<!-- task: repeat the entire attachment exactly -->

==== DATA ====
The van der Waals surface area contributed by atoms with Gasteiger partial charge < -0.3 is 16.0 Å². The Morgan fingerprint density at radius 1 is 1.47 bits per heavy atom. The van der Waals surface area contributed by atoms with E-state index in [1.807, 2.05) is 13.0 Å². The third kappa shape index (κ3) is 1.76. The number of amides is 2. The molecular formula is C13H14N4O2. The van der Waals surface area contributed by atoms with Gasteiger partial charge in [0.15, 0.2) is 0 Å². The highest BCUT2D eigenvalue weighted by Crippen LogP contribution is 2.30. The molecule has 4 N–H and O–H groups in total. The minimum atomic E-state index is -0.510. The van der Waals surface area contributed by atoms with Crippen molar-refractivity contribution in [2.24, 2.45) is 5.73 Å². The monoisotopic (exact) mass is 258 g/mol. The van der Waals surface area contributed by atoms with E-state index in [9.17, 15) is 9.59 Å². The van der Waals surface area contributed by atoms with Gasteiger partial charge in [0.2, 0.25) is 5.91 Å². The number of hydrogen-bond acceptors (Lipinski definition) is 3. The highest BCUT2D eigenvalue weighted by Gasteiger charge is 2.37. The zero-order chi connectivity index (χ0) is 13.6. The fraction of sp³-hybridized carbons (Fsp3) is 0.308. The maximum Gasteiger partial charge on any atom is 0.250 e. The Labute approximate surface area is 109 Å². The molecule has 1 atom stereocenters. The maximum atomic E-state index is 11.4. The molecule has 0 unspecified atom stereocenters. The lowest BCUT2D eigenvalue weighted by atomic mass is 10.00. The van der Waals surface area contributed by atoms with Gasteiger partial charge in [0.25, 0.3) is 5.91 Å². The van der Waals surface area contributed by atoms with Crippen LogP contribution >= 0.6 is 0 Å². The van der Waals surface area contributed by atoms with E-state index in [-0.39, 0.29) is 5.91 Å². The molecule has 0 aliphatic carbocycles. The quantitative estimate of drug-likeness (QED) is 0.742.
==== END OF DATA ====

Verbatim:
The van der Waals surface area contributed by atoms with Gasteiger partial charge < -0.3 is 16.0 Å². The Morgan fingerprint density at radius 1 is 1.47 bits per heavy atom. The van der Waals surface area contributed by atoms with E-state index in [1.807, 2.05) is 13.0 Å². The third kappa shape index (κ3) is 1.76. The number of amides is 2. The molecular formula is C13H14N4O2. The van der Waals surface area contributed by atoms with Gasteiger partial charge in [0.15, 0.2) is 0 Å². The highest BCUT2D eigenvalue weighted by Crippen LogP contribution is 2.30. The molecule has 4 N–H and O–H groups in total. The minimum atomic E-state index is -0.510. The van der Waals surface area contributed by atoms with Crippen molar-refractivity contribution in [2.24, 2.45) is 5.73 Å². The monoisotopic (exact) mass is 258 g/mol. The van der Waals surface area contributed by atoms with E-state index in [9.17, 15) is 9.59 Å². The van der Waals surface area contributed by atoms with Gasteiger partial charge in [0.2, 0.25) is 5.91 Å². The number of hydrogen-bond acceptors (Lipinski definition) is 3. The highest BCUT2D eigenvalue weighted by Gasteiger charge is 2.37. The zero-order chi connectivity index (χ0) is 13.6. The fraction of sp³-hybridized carbons (Fsp3) is 0.308. The maximum Gasteiger partial charge on any atom is 0.250 e. The Labute approximate surface area is 109 Å². The molecule has 1 atom stereocenters. The maximum atomic E-state index is 11.4. The molecule has 0 unspecified atom stereocenters. The lowest BCUT2D eigenvalue weighted by atomic mass is 10.00. The van der Waals surface area contributed by atoms with Gasteiger partial charge in [0.25, 0.3) is 5.91 Å². The van der Waals surface area contributed by atoms with Crippen LogP contribution >= 0.6 is 0 Å². The van der Waals surface area contributed by atoms with E-state index in [-0.39, 0.29) is 5.91 Å². The molecule has 0 aliphatic carbocycles. The quantitative estimate of drug-likeness (QED) is 0.742.